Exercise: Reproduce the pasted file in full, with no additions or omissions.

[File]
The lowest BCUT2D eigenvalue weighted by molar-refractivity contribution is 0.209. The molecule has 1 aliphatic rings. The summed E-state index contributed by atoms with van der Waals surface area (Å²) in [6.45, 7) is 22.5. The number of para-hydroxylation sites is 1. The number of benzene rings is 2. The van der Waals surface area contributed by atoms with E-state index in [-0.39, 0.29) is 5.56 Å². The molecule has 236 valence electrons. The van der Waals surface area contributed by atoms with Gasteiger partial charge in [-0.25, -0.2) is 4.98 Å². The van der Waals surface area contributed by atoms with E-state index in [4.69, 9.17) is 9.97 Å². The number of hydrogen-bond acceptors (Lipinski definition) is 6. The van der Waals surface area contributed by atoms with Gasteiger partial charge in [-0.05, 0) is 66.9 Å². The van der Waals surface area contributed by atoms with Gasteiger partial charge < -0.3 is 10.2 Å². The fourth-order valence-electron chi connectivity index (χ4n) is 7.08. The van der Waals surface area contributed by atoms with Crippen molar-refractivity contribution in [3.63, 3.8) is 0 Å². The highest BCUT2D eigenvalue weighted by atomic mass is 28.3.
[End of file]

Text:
The lowest BCUT2D eigenvalue weighted by molar-refractivity contribution is 0.209. The molecule has 1 aliphatic rings. The summed E-state index contributed by atoms with van der Waals surface area (Å²) in [6.45, 7) is 22.5. The number of para-hydroxylation sites is 1. The number of benzene rings is 2. The van der Waals surface area contributed by atoms with E-state index in [-0.39, 0.29) is 5.56 Å². The molecule has 236 valence electrons. The van der Waals surface area contributed by atoms with Gasteiger partial charge in [-0.25, -0.2) is 4.98 Å². The van der Waals surface area contributed by atoms with E-state index in [4.69, 9.17) is 9.97 Å². The number of hydrogen-bond acceptors (Lipinski definition) is 6. The van der Waals surface area contributed by atoms with Gasteiger partial charge in [-0.05, 0) is 66.9 Å². The van der Waals surface area contributed by atoms with Gasteiger partial charge < -0.3 is 10.2 Å². The fourth-order valence-electron chi connectivity index (χ4n) is 7.08. The van der Waals surface area contributed by atoms with Crippen molar-refractivity contribution in [3.63, 3.8) is 0 Å². The highest BCUT2D eigenvalue weighted by atomic mass is 28.3.